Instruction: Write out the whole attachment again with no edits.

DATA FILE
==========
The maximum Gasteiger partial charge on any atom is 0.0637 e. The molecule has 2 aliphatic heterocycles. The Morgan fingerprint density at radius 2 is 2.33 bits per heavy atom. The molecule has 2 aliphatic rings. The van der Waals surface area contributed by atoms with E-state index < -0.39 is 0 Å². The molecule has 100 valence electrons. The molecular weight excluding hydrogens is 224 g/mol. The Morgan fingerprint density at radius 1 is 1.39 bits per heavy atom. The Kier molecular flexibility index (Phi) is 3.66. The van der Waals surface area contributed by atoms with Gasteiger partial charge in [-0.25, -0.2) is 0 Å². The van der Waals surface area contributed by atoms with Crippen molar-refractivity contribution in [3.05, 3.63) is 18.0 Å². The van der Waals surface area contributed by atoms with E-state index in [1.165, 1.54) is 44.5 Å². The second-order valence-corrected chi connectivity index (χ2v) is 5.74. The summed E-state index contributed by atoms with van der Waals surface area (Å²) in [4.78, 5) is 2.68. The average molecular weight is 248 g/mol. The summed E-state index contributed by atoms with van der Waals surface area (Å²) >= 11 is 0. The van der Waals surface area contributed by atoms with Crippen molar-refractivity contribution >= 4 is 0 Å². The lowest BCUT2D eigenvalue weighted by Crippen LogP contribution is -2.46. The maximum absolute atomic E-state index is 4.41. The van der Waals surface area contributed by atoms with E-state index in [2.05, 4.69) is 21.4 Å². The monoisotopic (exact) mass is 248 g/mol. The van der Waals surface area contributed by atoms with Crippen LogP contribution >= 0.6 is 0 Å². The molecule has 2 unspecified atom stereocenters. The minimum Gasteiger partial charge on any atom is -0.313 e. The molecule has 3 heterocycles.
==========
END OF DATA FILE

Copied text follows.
The maximum Gasteiger partial charge on any atom is 0.0637 e. The molecule has 2 aliphatic heterocycles. The Morgan fingerprint density at radius 2 is 2.33 bits per heavy atom. The molecule has 2 aliphatic rings. The van der Waals surface area contributed by atoms with E-state index < -0.39 is 0 Å². The molecule has 100 valence electrons. The molecular weight excluding hydrogens is 224 g/mol. The Morgan fingerprint density at radius 1 is 1.39 bits per heavy atom. The Kier molecular flexibility index (Phi) is 3.66. The van der Waals surface area contributed by atoms with Gasteiger partial charge in [-0.25, -0.2) is 0 Å². The van der Waals surface area contributed by atoms with Crippen molar-refractivity contribution in [3.05, 3.63) is 18.0 Å². The van der Waals surface area contributed by atoms with E-state index in [1.165, 1.54) is 44.5 Å². The second-order valence-corrected chi connectivity index (χ2v) is 5.74. The summed E-state index contributed by atoms with van der Waals surface area (Å²) in [4.78, 5) is 2.68. The average molecular weight is 248 g/mol. The summed E-state index contributed by atoms with van der Waals surface area (Å²) >= 11 is 0. The van der Waals surface area contributed by atoms with Crippen molar-refractivity contribution >= 4 is 0 Å². The lowest BCUT2D eigenvalue weighted by Crippen LogP contribution is -2.46. The maximum absolute atomic E-state index is 4.41. The van der Waals surface area contributed by atoms with E-state index in [2.05, 4.69) is 21.4 Å². The monoisotopic (exact) mass is 248 g/mol. The van der Waals surface area contributed by atoms with Crippen LogP contribution >= 0.6 is 0 Å². The molecule has 2 unspecified atom stereocenters. The minimum Gasteiger partial charge on any atom is -0.313 e. The molecule has 3 heterocycles.